Researchers at the University of Michigan have figured out that sexting isn't the deviant act of exhibtionism old people who remember the age of typewriters and phonographs seem to think it is. It's just, like, how young folks these days are exploring their sexuality.
The study, recently published in the Journal of Adolescent Health, examined the sexting behavior of 3,447 men and women between the ages of 18 and 34 and discovered that while sending genital snapshots is really common, it isn't linked to risky sexual behavior (other than the wide dissemination of private parts) or psychological disorders. Co-principal researcher on the study Jose Bauermeister said that the findings should help reverse the negative perception the news media-gobbling public has of sexting as a deviant or even criminal behavior.
Co-author Debbie Gordon-Messer admitted that the study group was considerably older than the preteen sexters often featured in the news. "For younger age groups," she explained, "legality is an issue. They are also in a very different place in their sexual development."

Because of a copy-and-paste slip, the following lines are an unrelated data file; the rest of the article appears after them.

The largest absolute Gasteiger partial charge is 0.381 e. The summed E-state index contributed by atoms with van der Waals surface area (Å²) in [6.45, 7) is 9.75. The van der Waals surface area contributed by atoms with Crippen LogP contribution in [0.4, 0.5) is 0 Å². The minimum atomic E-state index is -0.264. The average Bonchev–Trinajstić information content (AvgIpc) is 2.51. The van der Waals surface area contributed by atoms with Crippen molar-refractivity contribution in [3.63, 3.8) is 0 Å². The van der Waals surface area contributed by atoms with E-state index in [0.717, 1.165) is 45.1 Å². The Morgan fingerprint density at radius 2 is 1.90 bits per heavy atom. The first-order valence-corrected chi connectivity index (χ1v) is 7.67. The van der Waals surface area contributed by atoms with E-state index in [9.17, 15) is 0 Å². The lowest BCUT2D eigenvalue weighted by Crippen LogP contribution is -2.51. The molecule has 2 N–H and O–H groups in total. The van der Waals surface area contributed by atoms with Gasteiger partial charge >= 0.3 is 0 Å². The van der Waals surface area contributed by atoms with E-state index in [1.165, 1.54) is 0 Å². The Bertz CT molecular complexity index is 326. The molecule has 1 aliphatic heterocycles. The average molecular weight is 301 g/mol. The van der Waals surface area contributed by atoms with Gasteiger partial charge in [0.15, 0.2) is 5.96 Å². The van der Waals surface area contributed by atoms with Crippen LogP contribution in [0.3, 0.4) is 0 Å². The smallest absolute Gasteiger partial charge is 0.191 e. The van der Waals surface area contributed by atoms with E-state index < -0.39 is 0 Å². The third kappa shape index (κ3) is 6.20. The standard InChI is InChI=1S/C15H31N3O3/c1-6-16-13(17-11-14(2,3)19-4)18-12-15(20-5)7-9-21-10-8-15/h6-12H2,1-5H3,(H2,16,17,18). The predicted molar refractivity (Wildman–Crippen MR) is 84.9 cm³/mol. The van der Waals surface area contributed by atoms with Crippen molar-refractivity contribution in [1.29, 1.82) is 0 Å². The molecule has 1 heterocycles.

Though previous studies have focused on sexting demographics, this is the first study, according to Bauermeister, to connect sexting with behavioral outcome. Participants were asked questions about the number of partners with whom they'd had unprotected sex. Sexters, as it turned out, didn't report riskier sexual behavior than non-sexters, which means that people who sext aren't just power-drunk elected officials who want to show off their pectoral muscles or boxer brief bulges — they're just human beings trying to connect and find some meaning in this crazy, mixed-up world of indecent cell phone pictures.
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